Once again, President Donald Trump has decided to threaten cataclysmic damage to a prized Alaskan natural resource and beyond.
On the heels of the abhorrent rollback of protections for salmon-rich Bristol Bay, Trump has set officials to work on stripping the Tongass National Forest’s protection against wide-scale logging. By mid-2020, Trump wants to cut back protections that block logging across the 16 million-acre old-growth forest and a total of nearly 60 million acres in 39 states.
This is bad governance and abusive stewardship of a unique American resource. Alaska’s political leaders have shown disappointing judgment in pushing for the protection to be lifted. And Trump, true to form, has amplified a poor decision by big-footing U.S. Forest Service plans that carry a less disastrous impact.
Trump’s attack on Tongass threatens to have an immense impact far beyond the forest. According to the U.S. Department of Agriculture, more wild salmon come from the streams, rivers and lakes within Tongass than from every other national forest. The fishery produces 80% of Southeast Alaska’s commercial salmon output, the base for about 10% of the region’s total jobs. Native bears and the northern resident orca population depend on this ample salmon supply just as much.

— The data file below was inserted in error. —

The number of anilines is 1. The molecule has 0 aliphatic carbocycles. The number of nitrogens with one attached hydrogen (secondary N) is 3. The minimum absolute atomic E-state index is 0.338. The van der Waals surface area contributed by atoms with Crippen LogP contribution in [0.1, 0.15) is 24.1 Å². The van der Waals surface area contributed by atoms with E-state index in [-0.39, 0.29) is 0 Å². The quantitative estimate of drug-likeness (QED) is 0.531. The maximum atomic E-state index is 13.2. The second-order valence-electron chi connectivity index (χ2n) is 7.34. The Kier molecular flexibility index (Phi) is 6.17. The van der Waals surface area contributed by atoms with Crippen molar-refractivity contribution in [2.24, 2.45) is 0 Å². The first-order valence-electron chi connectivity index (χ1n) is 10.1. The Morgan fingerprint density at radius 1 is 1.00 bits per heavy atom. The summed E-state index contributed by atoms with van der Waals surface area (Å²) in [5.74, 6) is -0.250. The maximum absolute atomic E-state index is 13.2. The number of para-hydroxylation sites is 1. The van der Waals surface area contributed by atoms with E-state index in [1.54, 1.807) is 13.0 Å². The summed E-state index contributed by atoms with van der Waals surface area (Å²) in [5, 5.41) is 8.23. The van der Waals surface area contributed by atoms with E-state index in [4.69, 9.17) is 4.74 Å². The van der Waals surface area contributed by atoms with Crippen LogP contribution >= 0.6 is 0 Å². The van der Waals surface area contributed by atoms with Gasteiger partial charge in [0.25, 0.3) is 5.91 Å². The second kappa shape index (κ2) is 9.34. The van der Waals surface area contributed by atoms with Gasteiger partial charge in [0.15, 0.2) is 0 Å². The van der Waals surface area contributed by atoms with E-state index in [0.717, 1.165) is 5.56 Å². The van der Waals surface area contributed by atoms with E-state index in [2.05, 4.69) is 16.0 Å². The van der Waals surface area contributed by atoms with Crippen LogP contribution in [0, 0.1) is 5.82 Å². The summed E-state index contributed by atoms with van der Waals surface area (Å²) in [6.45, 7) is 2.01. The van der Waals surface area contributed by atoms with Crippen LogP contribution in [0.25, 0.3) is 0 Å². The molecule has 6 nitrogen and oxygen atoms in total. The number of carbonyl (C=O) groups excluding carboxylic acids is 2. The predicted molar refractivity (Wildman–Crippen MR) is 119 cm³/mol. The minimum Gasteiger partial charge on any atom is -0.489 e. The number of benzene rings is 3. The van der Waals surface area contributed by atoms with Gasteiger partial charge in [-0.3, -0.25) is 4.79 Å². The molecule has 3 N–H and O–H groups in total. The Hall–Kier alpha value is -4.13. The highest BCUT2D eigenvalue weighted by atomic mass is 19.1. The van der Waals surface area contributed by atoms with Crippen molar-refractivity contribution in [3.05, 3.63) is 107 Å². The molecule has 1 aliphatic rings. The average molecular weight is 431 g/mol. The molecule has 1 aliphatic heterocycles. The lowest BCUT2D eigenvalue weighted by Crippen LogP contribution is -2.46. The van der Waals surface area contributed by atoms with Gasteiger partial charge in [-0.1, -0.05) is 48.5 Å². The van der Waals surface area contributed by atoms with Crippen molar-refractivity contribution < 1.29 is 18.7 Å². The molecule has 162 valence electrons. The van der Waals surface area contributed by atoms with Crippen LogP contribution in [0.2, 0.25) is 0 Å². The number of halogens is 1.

The Trump plan would affect the two-thirds of Tongass, nearly 10 million acres, not officially preserved as wilderness lands. It exempts Alaska from the roadless rule, instituted in the waning days of Bill Clinton’s presidency, which restricts road building and logging in national forests. Granting state-specific exemptions to this national conservation policy — which Utah has also requested — is haphazard governance, in addition to the potentially catastrophic impact on America’s largest national forest.
In nearly two decades under the roadless rule, Tongass has partially recovered from the aggressive greed of the 20th-century logging industry. According to one estimate, half of the towering old-growth trees within Tongass were clear-cut before the ban. In 2013, when federal leadership conscientiously pursued preservation, nature advocates identified 77 key watersheds covering 2 million acres of Tongass as critical salmon- and trout-spawning grounds that development could threaten.
Rather than the rollback Trump proposes, the Forest Service should continue its current policy of reviewing Tongass proposals case-by-case. This process has authorized nearly 60 projects on Alaska’s protected roadless lands. America’s forests and salmon need more protections, not evisceration.
The roadless rule is long overdue to be given the full force of federal law, as both of Washington’s U.S. senators have proposed. The nation’s forestlands, and the wildlife dependent on them, require too much time to recover from damage to be vulnerable to whipsawing presidential policies. When the political climate changes, this legislation must be revisited.